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Yankee Dog Pays Homage to American Workwear

Nicholas Gamarello’s Garment District creative studio space is just as artistic and clean as the silhouettes in his eponymous menswear line, Gamarello and denim counterpart Yankee Dog.

Equestrian drawings, post-WWII Americana references, and thirties and forties paintings hang wall to wall that conveys Gamarello’s vision. The Gamarello lineup features traditional soft tailoring menswear while Yankee Dog honors Americana workwear. A logo reads “Mente et Manu,” which is Latin for “with heart and conscious,” embodies the freedom of movement found in his collections.

The former assistant designer to Mr. Ralph Lauren himself explains that he avoids trying to reinvent the wheel and aims to represent the true form of American denim by paying an homage to the working class man and creating a dream denim.

“Being a born artist, it was natural to be very inquisitive and have an over-exerted eye for detail. Mr. Lauren gave me a wide creative berth as an assistant designer to his world as a conceptual fashion and lifestyle designer,” said Gamarello. “They clearly did not need me for more khaki chino or polo shirts but what I created was more of the editorial unique product, which went on to be photographed, marketed and in return lured the buyers to the shops where they purchased more chino and polo shirts. I enjoyed my creative freedom and was encouraged to go for it on every division from RRL to the Couture Collection.”

Since launching, Gamarello has debuted at Liberty Fairs this past year and channeled workwear with a high-end touch in Italian wool and American cotton. All made in the U.S., the denim fabrics are developed into modern, wearable pieces such as shank button jacket, a tunic which is a hybrid duster and lab coat, and an industrial overshirt with a high band collar.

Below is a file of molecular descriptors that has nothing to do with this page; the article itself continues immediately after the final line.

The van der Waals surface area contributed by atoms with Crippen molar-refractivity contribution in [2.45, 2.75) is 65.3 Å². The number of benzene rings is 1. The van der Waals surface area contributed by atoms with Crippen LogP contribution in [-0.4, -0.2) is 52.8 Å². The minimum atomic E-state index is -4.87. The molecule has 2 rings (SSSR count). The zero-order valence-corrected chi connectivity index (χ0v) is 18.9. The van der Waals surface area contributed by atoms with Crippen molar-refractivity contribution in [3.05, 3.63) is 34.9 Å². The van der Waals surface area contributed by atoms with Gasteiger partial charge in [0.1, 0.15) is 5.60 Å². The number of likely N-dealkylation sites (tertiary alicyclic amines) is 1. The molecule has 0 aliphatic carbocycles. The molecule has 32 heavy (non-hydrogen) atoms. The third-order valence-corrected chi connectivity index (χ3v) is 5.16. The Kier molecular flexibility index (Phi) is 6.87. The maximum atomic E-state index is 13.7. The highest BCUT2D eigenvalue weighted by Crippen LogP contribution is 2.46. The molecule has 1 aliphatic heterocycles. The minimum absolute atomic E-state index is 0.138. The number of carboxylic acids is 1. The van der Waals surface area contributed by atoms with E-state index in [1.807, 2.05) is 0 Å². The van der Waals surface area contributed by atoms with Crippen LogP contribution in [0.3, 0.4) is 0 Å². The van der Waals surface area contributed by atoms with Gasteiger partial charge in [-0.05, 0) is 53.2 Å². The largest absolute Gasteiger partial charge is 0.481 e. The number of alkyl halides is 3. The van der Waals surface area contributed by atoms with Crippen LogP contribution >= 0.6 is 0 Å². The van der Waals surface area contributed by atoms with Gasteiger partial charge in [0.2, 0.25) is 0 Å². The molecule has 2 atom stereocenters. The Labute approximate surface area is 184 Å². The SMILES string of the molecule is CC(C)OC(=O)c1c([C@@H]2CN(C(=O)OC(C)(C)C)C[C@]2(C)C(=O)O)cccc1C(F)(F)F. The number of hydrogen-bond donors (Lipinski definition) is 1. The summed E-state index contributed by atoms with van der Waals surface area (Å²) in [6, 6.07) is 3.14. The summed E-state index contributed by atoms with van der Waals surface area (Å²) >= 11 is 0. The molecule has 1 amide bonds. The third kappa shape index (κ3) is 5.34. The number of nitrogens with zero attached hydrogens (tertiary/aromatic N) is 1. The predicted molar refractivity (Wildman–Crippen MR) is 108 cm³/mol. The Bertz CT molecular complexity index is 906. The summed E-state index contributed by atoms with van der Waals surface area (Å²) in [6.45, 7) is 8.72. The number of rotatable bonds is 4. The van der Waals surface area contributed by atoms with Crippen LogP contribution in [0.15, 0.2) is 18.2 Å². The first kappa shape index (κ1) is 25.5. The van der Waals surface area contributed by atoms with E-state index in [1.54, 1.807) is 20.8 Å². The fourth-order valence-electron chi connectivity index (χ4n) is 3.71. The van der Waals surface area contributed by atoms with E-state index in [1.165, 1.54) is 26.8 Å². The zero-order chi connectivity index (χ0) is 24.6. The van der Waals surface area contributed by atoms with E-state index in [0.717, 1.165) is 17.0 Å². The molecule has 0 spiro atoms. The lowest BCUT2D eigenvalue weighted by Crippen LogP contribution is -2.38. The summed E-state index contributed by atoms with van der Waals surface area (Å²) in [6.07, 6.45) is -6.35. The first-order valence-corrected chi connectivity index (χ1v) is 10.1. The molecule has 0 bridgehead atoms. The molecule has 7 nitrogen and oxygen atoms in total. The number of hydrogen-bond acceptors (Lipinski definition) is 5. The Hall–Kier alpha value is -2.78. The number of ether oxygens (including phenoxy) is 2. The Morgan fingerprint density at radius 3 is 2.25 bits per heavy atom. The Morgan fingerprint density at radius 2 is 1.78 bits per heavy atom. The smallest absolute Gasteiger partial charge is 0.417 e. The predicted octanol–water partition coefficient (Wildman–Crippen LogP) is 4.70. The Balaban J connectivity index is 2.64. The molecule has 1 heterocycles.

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The denim jeans collection are broken down into three categories: iconic puncher (regular fit), rail (skinny fit), and vintage tailor (relaxed fit.) Prices for Yankee Dog range from $180-$270. “As a boy growing up in the Sixties I was caught between different worlds: sound traditional values and of fantasy and the unknown. My father was a by the book military man and although I respected it, I was more fascinated with rock and roll and the trajectory of where it may lead,” said Gamarello.

The Yankee Dog brand reveres the American working class man. “These new immigrants have become the architects, engineers, artists, masons, steelworkers, scientists, and carpenters who have built our unique wonderful and colorful history. Yankee Dog is the badge of honor of the hard working average Joe. Yankee being a slang vernacular for an inhabitant of our country dating back to the eighteen century used by Europeans. We as Americans, all hail from somewhere else that arrived on the shores for various reasons but in one common aim is that of hope,” said Gamarello.

Like a true artist Gamarello dabbles in fabrics and prints like oil and paint on a palette. “I am always receptive to the stimuli or power of textiles as an artistic medium. I always love breaking the rules of formal fashion sense, like wearing print on print, plaid on plaid in a way that is beautiful but not formulated.

He further explained how he was involved through his art with a form of painted leather jackets associated strongly with aviation. “My craft was born out of passion for detail and authenticity needed to restore and reverently recreate this art form. As a result I collaborated with Willis and Geiger’s then commander Burt Avedon and it was a mutually respectful experience. Others that I have worked for on the same formula were more or less memorable. You never know what the future holds when you dance with strangers, it could be a brilliant movement or a disappointing bore,” Gamarello said. “For the future, I do have a wish list of favorite products that I would entertain sharing the bill.”